Fighting Mortgage Scams: Governments Team Up

The housing crisis has left millions of homeowners desperately trying to avoid foreclosure, but their plight is only made worse by schemers who promise help but instead seek only to scam. Now the Obama administration is highlighting its multi-agency effort to stop these scams.

So far this year, the government has filed charges against 22 companies for running foreclosure-rescue scams.

The scams typically work like this: a company promises to stop the foreclosure process for a fee. Homeowners desperate to stay in their homes pay the money upfront only to find out later that the company had done nothing but take their cash.

One such company targeted by authorities is Nation's Housing Modification Center, a California loan modification company that had civil charges filed against it Wednesday. The company was the subject of a recent ABC News investigation.

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Former employees of the company told ABC News that it was little more than a "boiler room" operation filled with telemarketers reading from a special script targeted at anxious homeowners facing foreclosure.

"They're convincing people to give money to them in advance, promising to do something that they're not doing, that they don't even have the resources, capabilities, knowledge or manpower to do," said former employee Tom Fatica, who said he was fired from NHMC after he questioned the absence of the attorneys and accountants who were supposed to help homeowners.

Civil charges were also filed against another California company, Infinity Group Services of Orange County.

Authorities aren't just cracking down on folks who promise – and then fail – to get homeowners out of foreclosure.

Just last week in California, three mortgage brokers were arrested for allegedly stealing nearly $1 million from borrowers seeking to adjust their home loans.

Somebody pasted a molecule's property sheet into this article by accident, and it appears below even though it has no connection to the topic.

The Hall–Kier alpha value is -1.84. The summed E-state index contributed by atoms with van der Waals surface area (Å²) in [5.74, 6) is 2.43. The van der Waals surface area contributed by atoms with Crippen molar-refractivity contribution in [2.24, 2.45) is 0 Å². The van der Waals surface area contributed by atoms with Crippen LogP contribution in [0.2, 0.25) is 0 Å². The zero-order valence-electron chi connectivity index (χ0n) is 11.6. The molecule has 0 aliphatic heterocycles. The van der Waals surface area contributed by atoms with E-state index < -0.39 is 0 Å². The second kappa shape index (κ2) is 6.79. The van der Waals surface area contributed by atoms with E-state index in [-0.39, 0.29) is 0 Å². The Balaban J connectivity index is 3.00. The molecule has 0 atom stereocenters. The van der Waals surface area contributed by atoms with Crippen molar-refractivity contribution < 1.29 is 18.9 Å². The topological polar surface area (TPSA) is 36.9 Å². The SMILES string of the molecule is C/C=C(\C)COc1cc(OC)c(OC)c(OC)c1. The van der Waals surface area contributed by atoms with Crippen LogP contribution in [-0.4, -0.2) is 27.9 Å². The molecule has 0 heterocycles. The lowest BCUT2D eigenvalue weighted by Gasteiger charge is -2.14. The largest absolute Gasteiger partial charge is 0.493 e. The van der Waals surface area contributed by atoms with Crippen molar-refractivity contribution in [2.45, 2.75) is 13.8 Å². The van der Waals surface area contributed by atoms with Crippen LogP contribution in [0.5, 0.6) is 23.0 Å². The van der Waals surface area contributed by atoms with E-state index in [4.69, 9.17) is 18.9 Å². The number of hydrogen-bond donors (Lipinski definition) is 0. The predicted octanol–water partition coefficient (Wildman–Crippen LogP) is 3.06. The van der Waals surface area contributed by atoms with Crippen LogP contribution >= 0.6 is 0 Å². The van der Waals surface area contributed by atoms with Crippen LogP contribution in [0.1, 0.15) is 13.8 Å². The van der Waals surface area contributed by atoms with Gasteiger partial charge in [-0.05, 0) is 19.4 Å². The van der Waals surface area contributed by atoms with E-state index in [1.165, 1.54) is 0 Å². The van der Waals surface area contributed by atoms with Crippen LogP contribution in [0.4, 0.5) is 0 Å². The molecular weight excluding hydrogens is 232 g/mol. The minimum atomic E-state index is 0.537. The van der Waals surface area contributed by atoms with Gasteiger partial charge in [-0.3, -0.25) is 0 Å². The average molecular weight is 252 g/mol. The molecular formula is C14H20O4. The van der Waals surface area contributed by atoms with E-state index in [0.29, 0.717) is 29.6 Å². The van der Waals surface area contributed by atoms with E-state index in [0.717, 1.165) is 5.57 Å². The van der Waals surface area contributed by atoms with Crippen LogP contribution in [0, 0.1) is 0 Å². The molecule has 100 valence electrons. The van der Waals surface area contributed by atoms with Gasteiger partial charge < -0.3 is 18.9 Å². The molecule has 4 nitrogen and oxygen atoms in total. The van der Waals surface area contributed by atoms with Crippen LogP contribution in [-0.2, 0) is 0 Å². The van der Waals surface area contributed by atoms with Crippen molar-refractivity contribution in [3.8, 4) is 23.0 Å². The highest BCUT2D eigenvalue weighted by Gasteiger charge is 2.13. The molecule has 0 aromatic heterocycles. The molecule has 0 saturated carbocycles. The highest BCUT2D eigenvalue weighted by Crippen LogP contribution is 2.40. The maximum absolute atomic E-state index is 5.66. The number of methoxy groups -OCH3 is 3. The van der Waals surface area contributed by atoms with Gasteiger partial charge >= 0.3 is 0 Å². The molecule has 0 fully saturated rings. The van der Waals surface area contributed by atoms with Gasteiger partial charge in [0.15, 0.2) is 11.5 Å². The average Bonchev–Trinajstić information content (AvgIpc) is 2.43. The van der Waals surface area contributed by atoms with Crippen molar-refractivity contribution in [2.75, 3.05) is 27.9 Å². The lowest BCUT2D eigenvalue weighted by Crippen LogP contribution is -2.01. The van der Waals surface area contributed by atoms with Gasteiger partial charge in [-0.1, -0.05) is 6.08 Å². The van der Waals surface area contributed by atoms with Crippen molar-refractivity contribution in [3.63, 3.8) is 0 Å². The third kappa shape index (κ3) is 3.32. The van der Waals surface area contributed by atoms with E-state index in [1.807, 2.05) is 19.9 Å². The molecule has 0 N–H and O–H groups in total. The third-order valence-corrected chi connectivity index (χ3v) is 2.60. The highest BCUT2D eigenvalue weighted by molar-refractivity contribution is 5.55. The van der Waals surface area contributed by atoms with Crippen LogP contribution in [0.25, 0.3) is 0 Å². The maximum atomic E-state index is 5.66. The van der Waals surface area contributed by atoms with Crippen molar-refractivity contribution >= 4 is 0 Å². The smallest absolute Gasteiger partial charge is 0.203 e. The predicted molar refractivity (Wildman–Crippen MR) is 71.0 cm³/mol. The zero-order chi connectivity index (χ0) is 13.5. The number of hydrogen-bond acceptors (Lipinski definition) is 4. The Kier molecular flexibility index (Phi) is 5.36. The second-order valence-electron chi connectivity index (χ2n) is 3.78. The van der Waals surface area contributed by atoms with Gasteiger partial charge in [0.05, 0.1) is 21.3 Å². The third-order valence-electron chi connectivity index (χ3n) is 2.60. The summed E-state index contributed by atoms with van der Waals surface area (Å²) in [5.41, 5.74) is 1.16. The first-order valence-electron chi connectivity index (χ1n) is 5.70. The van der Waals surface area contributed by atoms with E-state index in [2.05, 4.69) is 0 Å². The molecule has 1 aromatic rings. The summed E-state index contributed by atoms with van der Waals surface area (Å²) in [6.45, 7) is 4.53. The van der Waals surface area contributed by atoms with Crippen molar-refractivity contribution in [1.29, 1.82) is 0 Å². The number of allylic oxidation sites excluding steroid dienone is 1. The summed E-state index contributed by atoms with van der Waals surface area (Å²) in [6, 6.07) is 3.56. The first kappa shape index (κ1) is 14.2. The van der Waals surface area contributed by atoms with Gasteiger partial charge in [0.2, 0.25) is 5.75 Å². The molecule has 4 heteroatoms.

The men -- Michael McConville, 31, Garrett Holdridge, 23, and Alan Ruiz, 28 -- were charged with scamming more than 70 homeowners into refinancing by falsely promising, among other things, low interest rates.

"Working together we can send a clear and straightforward message: if you perpetrate mortgage fraud, we will find you and we will charge you and we will put you in jail," Attorney General Eric Holder said at a meeting Thursday morning at the Treasury Department in Washington.

The meeting served as an update on the administration's announcement in April of a multi-agency crackdown on foreclosure scams and mortgage modification fraud.

At today's session, Holder, Treasury Secretary Tim Geithner, Federal Trade Commission Chairman Jon Liebowitz, and other federal and state officials highlighted the progress made by this joint effort.

As of the end of July, Holder said, the FBI had more than 2,600 pending mortgage fraud cases under investigation around the country, up from 1,600 in 2008.

Liebowitz announced that thus far this year the government has filed charges against 22 companies for running foreclosure rescue scams. On Wednesday, he noted, civil charges were brought against a California loan modification company called Nation's Housing Modification Center. The company was the subject of a recent ABC News investigation.

Former employees of the company told ABC News that it was little more than a "boiler room" operation filled with telemarketers reading from a special script targeted at anxious homeowners facing foreclosure.

"They're convincing people to give money to them in advance, promising to do something that they're not doing, that they don't even have the resources, capabilities, knowledge or manpower to do," said former employee Tom Fatica, who said he was fired from NHMC after he questioned the absence of the attorneys and accountants who were supposed to help homeowners.

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